Monday, April 12, 2010


My text for the upcoming Bonhams catalog for their auction at the Quail Motorcycle Gathering, May 8:

"The Fratelli Boselli Mondial motorcycle company exploded onto the motorcycle racing scene in 1948, where practically straight off the drawing board their brand new double-overhead camshaft 125cc machine set speed records in the standing start ¼ mile and kilometer sprints.  While the motorcycle division of F.B. Mondial was new, the Boselli family had roots in the Italian motorcycle industry which reached back to the 1920s, when Guiseppe Boselli was a partner and in the G.D. marque, and raced their machines.  His friend Oreste Drusiani manufactured the engines for the G.D. and later the C.M. motorcycles of Bologna; Guiseppe was on the Board of both companies.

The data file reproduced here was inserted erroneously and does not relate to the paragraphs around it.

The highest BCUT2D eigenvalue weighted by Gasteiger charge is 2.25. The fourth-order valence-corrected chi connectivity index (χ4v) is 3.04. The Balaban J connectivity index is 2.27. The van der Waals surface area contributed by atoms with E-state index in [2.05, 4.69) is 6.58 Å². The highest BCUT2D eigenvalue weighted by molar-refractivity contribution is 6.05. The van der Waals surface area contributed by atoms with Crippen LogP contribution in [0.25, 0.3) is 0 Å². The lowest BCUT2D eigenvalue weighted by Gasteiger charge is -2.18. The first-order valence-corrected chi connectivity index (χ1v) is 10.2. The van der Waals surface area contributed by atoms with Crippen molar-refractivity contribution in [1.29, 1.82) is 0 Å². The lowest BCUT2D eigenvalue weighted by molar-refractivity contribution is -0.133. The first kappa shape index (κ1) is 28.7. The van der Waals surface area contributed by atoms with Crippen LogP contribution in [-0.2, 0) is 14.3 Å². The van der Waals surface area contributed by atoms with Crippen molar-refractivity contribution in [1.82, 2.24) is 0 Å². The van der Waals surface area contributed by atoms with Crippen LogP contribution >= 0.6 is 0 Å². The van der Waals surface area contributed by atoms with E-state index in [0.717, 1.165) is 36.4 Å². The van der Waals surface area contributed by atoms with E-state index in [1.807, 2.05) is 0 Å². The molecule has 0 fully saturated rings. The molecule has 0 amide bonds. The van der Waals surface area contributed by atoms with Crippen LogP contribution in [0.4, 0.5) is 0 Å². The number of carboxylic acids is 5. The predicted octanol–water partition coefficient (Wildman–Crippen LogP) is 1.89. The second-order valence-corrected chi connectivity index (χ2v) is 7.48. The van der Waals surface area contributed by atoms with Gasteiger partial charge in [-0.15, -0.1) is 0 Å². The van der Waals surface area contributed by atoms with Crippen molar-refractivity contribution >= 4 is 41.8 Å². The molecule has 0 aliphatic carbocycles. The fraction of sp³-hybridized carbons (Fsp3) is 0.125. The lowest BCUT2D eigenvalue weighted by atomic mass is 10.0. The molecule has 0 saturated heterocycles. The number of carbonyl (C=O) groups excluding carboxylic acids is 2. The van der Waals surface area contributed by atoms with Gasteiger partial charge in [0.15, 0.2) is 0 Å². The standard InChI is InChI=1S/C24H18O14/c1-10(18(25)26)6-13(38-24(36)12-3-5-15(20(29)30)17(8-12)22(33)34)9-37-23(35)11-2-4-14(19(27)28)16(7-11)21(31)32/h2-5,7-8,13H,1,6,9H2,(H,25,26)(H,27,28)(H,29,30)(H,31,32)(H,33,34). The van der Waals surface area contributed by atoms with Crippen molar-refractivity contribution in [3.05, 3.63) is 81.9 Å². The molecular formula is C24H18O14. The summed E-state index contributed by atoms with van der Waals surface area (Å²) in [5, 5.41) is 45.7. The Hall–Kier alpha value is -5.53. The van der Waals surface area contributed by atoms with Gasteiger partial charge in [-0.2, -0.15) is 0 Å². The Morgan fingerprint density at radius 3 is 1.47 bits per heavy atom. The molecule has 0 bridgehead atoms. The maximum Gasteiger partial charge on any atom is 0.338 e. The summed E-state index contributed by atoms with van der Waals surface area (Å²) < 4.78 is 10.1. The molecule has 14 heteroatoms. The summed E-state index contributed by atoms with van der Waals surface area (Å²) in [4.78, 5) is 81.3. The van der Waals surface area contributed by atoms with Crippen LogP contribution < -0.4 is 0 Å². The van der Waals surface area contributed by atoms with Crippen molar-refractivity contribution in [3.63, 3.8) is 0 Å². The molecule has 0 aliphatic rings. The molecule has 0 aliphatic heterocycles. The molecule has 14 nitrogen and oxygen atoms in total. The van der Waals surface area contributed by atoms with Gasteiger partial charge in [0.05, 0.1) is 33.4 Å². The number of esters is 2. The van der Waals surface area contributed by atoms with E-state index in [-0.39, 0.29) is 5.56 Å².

In 1929, Guiseppe convinced his brothers (‘fratelli’) to start a company (F.B.) making commercial three-wheelers, within Drusiani’s industrial space.  These vehicles were successful pre-war, but the factory was destroyed in the mid-1940s. By 1946, the factory was back in production of commercial vehicles.

Alfredo Drusiani, son of Oreste, designed and built a very advanced Double Over Head Camshaft (dohc) motor in 1948, which must have set Guiseppe’s dormant racing ambitions alight, for he immediately purchased this prototype engine and set about creating a motorcycle in collaboration with young Alfredo.  While certainly not the first dohc engine, such a technically advanced specification was unheard of in the ultra-lightweight 125cc capacity, which was dominated at that time by two-stroke single-cylinder machines of very simple design.